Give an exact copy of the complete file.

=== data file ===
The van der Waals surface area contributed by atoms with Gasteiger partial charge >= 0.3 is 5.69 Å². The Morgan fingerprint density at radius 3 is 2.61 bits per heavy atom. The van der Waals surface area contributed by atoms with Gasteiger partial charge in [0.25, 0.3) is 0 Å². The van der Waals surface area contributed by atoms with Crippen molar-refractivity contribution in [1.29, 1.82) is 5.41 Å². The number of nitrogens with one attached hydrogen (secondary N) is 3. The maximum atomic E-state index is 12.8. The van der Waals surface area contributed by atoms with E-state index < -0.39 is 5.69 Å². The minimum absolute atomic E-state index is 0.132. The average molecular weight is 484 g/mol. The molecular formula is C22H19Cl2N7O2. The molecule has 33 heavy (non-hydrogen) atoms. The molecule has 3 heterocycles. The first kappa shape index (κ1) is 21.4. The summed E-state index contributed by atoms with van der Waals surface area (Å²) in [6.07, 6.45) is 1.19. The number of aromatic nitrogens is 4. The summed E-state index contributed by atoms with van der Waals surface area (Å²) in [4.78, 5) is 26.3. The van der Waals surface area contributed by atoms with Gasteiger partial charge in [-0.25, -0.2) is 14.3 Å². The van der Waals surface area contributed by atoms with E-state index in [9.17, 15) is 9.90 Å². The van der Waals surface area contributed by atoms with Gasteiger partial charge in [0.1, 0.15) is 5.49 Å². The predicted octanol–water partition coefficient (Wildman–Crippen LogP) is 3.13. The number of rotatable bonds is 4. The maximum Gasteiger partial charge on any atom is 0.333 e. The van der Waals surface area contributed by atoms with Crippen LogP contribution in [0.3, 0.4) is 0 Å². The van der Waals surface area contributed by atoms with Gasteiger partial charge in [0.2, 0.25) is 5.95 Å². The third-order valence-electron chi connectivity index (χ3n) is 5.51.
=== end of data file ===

The van der Waals surface area contributed by atoms with Gasteiger partial charge >= 0.3 is 5.69 Å². The Morgan fingerprint density at radius 3 is 2.61 bits per heavy atom. The van der Waals surface area contributed by atoms with Gasteiger partial charge in [0.25, 0.3) is 0 Å². The van der Waals surface area contributed by atoms with Crippen molar-refractivity contribution in [1.29, 1.82) is 5.41 Å². The number of nitrogens with one attached hydrogen (secondary N) is 3. The maximum atomic E-state index is 12.8. The van der Waals surface area contributed by atoms with E-state index < -0.39 is 5.69 Å². The minimum absolute atomic E-state index is 0.132. The average molecular weight is 484 g/mol. The molecular formula is C22H19Cl2N7O2. The molecule has 33 heavy (non-hydrogen) atoms. The molecule has 3 heterocycles. The first kappa shape index (κ1) is 21.4. The summed E-state index contributed by atoms with van der Waals surface area (Å²) in [6.07, 6.45) is 1.19. The number of aromatic nitrogens is 4. The summed E-state index contributed by atoms with van der Waals surface area (Å²) in [4.78, 5) is 26.3. The van der Waals surface area contributed by atoms with Gasteiger partial charge in [-0.25, -0.2) is 14.3 Å². The van der Waals surface area contributed by atoms with E-state index in [9.17, 15) is 9.90 Å². The van der Waals surface area contributed by atoms with Gasteiger partial charge in [0.1, 0.15) is 5.49 Å². The predicted octanol–water partition coefficient (Wildman–Crippen LogP) is 3.13. The number of rotatable bonds is 4. The maximum Gasteiger partial charge on any atom is 0.333 e. The van der Waals surface area contributed by atoms with Crippen LogP contribution in [0.3, 0.4) is 0 Å². The van der Waals surface area contributed by atoms with Gasteiger partial charge in [0.2, 0.25) is 5.95 Å². The third-order valence-electron chi connectivity index (χ3n) is 5.51.